Shortly after 8 a.m. on the 1st, Buford learned that Confederates on Chambersburg Pike were approaching “in force.” Buford planned a defense in depth to slow them. His primary objective was not to inflict damage on the enemy but to deceive them about his strength; to make them cautious and force them to deploy from column to line, buying time. He formed the bulk of Colonel William Gamble’s brigade along McPherson’s Ridge, about a mile west of town, and sent about 250–300 men forward to Herr Ridge, a mile west, as a first line of defense. He spread his one battery of horse artillery across a broad front on McPherson’s Ridge, with two sections astride the Chambersburg Pike, and a third section several hundred yards south, hoping the Confederates would imagine his force to be larger than it was.

Gamble’s brigade numbered 1,600 men. One of every four men held the horses so the others could fight dismounted with their single-shot breech-loading carbines. The carbines could fire faster than the muzzle-loading Confederate infantry rifles, but the latter greatly outranged the carbines. Heth also had about 7,500 men at his disposal.

The odds were daunting, but Buford’s tactics worked beautifully. Heth proceeded cautiously. He threw out a strong skirmish line that easily pushed back Union cavalry pickets; but the main column could not move any faster than the skirmishers, who had to climb numerous fences and traverse fields and thick meadows while trading fire with Buford’s troopers.

Buford’s pickets proved more nuisance than obstacle to Heth’s skirmishers. Colonel Birkett Fry, commanding the 13th Alabama, in Brig. Gen. James J. Archer’s Brigade, remembered the resistance from the Federal cavalry to be “inconsiderable,” and that “our advance was not retarded, and that the cavalry did us no damage.” This was true, but it took Heth until nearly 9:30 a.m. to reach Herr Ridge.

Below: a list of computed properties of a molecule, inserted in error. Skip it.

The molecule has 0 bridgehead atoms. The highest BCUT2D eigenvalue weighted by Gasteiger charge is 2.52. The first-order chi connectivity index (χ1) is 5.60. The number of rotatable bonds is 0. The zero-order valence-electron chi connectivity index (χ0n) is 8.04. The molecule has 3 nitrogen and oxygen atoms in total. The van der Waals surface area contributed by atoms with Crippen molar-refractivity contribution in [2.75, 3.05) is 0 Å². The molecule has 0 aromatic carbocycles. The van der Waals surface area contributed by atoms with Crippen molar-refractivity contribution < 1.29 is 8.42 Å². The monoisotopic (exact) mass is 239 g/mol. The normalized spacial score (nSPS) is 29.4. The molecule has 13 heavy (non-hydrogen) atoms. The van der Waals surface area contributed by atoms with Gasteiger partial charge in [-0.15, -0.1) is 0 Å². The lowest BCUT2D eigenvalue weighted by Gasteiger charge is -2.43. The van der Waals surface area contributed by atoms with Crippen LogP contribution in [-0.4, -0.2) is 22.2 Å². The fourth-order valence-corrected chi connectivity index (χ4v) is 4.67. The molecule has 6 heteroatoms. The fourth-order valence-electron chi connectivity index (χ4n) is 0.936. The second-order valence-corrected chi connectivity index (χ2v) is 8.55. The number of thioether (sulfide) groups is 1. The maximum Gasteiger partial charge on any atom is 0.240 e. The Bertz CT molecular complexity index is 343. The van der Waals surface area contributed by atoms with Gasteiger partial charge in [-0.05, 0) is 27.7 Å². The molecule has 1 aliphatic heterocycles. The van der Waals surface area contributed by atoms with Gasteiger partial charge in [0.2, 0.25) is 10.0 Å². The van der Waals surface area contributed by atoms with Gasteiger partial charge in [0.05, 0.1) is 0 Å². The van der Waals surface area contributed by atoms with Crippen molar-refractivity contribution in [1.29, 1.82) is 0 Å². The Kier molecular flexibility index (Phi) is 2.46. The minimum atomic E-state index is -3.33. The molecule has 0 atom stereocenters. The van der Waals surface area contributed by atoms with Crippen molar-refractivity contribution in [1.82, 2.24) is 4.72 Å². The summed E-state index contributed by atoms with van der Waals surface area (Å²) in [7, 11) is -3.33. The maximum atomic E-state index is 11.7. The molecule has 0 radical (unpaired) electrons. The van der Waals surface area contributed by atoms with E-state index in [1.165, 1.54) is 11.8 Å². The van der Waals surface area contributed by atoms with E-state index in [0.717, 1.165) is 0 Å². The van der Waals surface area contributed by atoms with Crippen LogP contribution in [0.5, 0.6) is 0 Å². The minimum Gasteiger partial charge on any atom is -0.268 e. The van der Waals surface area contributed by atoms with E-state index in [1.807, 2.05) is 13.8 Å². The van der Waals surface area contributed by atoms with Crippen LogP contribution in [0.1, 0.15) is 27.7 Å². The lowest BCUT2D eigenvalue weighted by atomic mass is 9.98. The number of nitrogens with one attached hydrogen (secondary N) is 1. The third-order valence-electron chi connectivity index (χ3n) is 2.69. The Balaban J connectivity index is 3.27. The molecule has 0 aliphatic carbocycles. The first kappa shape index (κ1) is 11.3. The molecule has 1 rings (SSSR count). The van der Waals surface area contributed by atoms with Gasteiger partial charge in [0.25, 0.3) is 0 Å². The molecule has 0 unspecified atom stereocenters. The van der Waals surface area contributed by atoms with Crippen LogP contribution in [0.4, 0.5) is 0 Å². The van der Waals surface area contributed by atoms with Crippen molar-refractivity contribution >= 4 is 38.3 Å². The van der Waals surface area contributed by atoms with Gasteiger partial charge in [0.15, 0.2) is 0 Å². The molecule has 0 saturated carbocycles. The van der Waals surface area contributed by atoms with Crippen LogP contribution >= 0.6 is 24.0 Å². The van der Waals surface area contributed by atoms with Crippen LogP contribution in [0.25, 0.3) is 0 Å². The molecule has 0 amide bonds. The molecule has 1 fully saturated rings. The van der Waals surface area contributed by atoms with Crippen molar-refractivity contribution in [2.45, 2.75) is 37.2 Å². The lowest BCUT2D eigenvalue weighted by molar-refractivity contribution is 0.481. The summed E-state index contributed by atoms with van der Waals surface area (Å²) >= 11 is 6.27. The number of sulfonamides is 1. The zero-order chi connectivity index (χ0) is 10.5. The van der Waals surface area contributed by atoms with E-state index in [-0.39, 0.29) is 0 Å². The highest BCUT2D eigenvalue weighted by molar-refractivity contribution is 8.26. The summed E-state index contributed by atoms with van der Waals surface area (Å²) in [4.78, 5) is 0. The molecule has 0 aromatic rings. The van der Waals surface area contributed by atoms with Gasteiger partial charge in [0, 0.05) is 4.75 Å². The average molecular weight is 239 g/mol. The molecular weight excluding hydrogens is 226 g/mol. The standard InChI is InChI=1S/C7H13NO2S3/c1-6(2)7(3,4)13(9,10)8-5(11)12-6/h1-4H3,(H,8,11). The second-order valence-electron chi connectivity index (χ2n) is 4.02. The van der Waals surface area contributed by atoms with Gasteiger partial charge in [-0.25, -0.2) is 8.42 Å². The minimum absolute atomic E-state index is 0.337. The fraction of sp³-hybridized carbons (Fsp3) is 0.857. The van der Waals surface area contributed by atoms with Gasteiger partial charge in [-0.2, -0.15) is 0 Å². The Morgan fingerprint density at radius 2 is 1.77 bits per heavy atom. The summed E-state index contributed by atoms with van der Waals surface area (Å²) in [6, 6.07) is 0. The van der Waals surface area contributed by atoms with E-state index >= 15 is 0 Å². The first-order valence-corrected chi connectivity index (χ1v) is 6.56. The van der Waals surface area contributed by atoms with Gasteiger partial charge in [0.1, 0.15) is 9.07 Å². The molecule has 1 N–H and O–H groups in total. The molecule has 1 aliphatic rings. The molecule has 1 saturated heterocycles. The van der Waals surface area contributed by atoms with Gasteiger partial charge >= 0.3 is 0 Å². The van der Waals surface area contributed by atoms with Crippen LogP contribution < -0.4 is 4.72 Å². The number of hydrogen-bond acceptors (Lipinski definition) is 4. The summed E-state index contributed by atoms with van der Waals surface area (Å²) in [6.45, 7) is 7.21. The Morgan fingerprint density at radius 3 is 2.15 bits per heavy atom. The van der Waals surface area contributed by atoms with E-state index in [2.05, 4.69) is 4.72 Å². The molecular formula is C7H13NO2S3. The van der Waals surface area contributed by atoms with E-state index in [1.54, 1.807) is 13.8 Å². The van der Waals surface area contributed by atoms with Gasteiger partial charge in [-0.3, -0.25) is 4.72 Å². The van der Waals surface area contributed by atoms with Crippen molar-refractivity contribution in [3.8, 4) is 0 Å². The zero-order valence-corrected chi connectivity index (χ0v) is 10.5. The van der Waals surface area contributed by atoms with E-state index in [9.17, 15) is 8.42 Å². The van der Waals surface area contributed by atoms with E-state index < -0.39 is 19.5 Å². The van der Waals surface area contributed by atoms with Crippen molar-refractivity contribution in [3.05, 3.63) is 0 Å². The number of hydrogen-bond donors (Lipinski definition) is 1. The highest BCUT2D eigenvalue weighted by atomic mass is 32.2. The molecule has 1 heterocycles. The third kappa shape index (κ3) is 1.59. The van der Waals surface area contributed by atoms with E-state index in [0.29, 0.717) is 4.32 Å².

It was after 10 a.m. before Heth’s two brigades, preceded by their skirmish lines, advanced from Herr Ridge toward McPherson’s Ridge. Confident that two brigades could handle the light force he thought barred his way to Gettysburg, Heth left his other two brigades back behind Herr Ridge. It proved his undoing. Although his leading brigades easily pressed Buford’s skirmish line back, the cavalryman had purchased enough time for Reynolds to reach the field and decide to engage the enemy. Brigadier General James S. Wadsworth’s 1st Division of the 1st Corps reached the field about 10:30 a.m. and in about an hour-long battle surprised and smashed Heth’s two brigades, driving them back to Herr Ridge.

Buford’s division suffered 131 casualties on July 1. Most were sustained during the late-afternoon fighting along Seminary Ridge when part of Gamble’s brigade supported the remnants of the 1st Corps in its last stand before retreating to Cemetery Hill. Very few men were lost in the engagement with Heth.

We often mistakenly believe actions with high casualties were the most important. Buford’s skillful management of his division that morning kept his losses to a minimum while achieving a critical tactical and strategic success for the Union army. He afforded Reynolds the crucial time to decide whether to fight at Gettysburg and kept the road network open for the 1st Corps and 11th Corps to reach the field to fight the delaying action Reynolds chose to make. It is important not to exaggerate Buford’s accomplishments. He did not win the Battle of Gettysburg for the Union, but his intelligent assessment of the general situation, his appreciation of the importance of the Gettysburg position, and masterful management of his division to delay the Confederate advance helped shape the conditions that made a Union victory more likely.

Scott Hartwig writes from the crossroads of Gettysburg.